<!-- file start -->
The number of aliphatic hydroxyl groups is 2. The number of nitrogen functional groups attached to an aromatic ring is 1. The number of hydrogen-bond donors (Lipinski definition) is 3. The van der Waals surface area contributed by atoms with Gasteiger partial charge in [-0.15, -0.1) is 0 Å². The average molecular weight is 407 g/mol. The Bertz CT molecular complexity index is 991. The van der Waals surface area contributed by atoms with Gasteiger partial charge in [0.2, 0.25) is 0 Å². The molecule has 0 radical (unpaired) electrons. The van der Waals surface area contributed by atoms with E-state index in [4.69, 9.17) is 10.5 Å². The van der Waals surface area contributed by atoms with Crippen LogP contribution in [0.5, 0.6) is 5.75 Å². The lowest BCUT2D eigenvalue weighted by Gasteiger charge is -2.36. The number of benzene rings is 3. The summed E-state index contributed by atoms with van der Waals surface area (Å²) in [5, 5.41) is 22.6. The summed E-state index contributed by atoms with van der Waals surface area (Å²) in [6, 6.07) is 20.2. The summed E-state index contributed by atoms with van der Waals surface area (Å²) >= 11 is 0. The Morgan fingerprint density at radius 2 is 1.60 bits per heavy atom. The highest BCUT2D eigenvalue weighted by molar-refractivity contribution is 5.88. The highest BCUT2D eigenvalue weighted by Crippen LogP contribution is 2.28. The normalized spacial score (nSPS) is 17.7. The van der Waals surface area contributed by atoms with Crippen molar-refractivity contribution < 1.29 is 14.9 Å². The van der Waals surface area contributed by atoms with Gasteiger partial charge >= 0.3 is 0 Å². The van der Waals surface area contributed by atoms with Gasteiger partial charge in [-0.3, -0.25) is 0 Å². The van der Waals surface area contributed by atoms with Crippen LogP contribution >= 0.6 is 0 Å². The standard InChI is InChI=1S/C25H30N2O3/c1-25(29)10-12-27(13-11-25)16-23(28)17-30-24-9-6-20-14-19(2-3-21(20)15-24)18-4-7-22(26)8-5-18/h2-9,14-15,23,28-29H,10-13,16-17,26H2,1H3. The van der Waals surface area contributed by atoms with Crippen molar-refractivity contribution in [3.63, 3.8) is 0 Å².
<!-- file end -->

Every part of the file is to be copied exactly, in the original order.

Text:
The number of aliphatic hydroxyl groups is 2. The number of nitrogen functional groups attached to an aromatic ring is 1. The number of hydrogen-bond donors (Lipinski definition) is 3. The van der Waals surface area contributed by atoms with Gasteiger partial charge in [-0.15, -0.1) is 0 Å². The average molecular weight is 407 g/mol. The Bertz CT molecular complexity index is 991. The van der Waals surface area contributed by atoms with Gasteiger partial charge in [0.2, 0.25) is 0 Å². The molecule has 0 radical (unpaired) electrons. The van der Waals surface area contributed by atoms with E-state index in [4.69, 9.17) is 10.5 Å². The van der Waals surface area contributed by atoms with Crippen LogP contribution in [0.5, 0.6) is 5.75 Å². The lowest BCUT2D eigenvalue weighted by Gasteiger charge is -2.36. The number of benzene rings is 3. The summed E-state index contributed by atoms with van der Waals surface area (Å²) in [5, 5.41) is 22.6. The summed E-state index contributed by atoms with van der Waals surface area (Å²) in [6, 6.07) is 20.2. The summed E-state index contributed by atoms with van der Waals surface area (Å²) >= 11 is 0. The Morgan fingerprint density at radius 2 is 1.60 bits per heavy atom. The highest BCUT2D eigenvalue weighted by molar-refractivity contribution is 5.88. The highest BCUT2D eigenvalue weighted by Crippen LogP contribution is 2.28. The normalized spacial score (nSPS) is 17.7. The van der Waals surface area contributed by atoms with Crippen molar-refractivity contribution < 1.29 is 14.9 Å². The van der Waals surface area contributed by atoms with Gasteiger partial charge >= 0.3 is 0 Å². The van der Waals surface area contributed by atoms with Gasteiger partial charge in [-0.3, -0.25) is 0 Å². The van der Waals surface area contributed by atoms with Crippen LogP contribution >= 0.6 is 0 Å². The standard InChI is InChI=1S/C25H30N2O3/c1-25(29)10-12-27(13-11-25)16-23(28)17-30-24-9-6-20-14-19(2-3-21(20)15-24)18-4-7-22(26)8-5-18/h2-9,14-15,23,28-29H,10-13,16-17,26H2,1H3. The van der Waals surface area contributed by atoms with Crippen molar-refractivity contribution in [3.63, 3.8) is 0 Å².